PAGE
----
The Mission Inn Resort & Club had existed with a mere 18 holes for more than 70 years before ownership decided to make the investment in another option for guests. Although the El Campéon route remains the most popular at the club, the Las Colinas 18 will provide a challenge of its own.
Gary Koch realized that he faced a mighty task in trying to create a course with similar teeth to Campéon, and he certainly did his best. Stretching more than 7,200 yards from its back tees, Las Colinas is the longest of the 18-hole routes at Mission Inn.
Although Campéon may offer more opportunity for the golfer to lose a ball in the water, Las Colinas offers almost as much chance to lose a ball in the trees, which guard many of the fairways. Although, to be fair, there are ponds aplenty on the Las Colinas side, the signature hole — “Alligator Alley” — does not feature any water. Instead, it’s the most forested area on the property. Measuring just 492 yards from the back tees, players must still consider the risk of hitting a bomb, due to the arboreal spectators lining the fairway here.
This little sister is more than enough! Makes for a great 36 hole day.
Las Colinas was added to Mission Inn in the early 1990s. Most consider it the easier of the two courses and I concur, but at over 7200 yards from the tips and water on 15 holes it is a good challenge The first hole is welcoming. A what you see is what you get par 4. The 2nd is a mcgilla. A 200+ yard par 3 over water with 4 bunkers behind the green, amazingly this is the number 18 handicap hole! The par 4 4th is demanding, tight fairway, ob left and prime Floida swampland right. The 4th hole requires a crisp approach shot as the green is long, narrow, double tiered and protected by a swale on the right and bunkers on the left. I loved the par five 5th (yes, I birdied), a slight dogleg right, I would suggest favoring the left side off the tee to give you the best angle on your second shot. Pick your wedge distance carefully, there is water in front and this green has 3 tiers. The par 4 7th is a birdie oppty, however long hitters beware of the pond on that left that is about 130 yards out. The 8th is a long par 4. The fairway hourglasses in the landing zone and about 100 yards out. Don’t splash it right.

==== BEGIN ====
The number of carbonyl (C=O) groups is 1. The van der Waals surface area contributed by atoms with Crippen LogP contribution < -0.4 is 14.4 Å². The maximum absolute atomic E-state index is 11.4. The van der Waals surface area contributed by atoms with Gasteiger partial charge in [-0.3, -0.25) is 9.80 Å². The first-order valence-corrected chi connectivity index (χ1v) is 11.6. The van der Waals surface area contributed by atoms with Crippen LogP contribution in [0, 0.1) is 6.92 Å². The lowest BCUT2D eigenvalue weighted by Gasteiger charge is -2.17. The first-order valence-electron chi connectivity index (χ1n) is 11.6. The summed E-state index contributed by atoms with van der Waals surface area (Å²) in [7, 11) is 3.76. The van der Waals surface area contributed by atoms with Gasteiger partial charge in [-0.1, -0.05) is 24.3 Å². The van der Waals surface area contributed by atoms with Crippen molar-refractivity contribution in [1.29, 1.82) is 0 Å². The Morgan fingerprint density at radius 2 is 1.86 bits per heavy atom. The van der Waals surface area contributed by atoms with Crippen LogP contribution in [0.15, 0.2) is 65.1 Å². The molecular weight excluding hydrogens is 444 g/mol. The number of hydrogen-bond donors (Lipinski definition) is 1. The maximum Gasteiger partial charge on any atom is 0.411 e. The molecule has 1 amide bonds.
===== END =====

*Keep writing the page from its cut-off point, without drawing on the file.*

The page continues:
The 10th is a slight dogleg right with OB down the right side. This hole has a plethora of fairway bunkers on both sides. The 11th is obligatory Florida par 3 with carry over water. Back to back par 5s, 12 & 13. The 12th is quite short but also quite tight. The right side off the tee wil give you the best green light oppty. This is another fairway lined with bunkers. The 13th is a tough hole and the number one handicap. I would recommend favoring the right side off the tee. I can only envision a few getting home in two, so pick your favorite wedge yardage. No rest for the weary, 14 is even tougher. At 497 yards it is longer than the par 5 12th. A big dogleg left, to really have a shot at the green in two you must cut the corner over the swamp, but don’t’ get too greedy. The 15th is a 236 yard par 3 from the tips with the smallest green on the course. The 16th and 17th are long par 4s and are rated the 17th and 15th easiest. I don’t get it, The 16th is 420 with water left and the 17th is 417 and your approach from just about anywhere in the fairway ust carry water. Regardless, 17 is a pretty hole. In an unusual configuration, 18 is the third par 5 on the backside. The fairway is bisected by gunch about 250 yards out, so big hitters be wary. The rest of us just have to be wary to hit our second shots over it! A good finishing hole. Heck, the last 7 holes are top notch.
If you wan to avoid the insanity of Disneyworld head to Howey in the Hills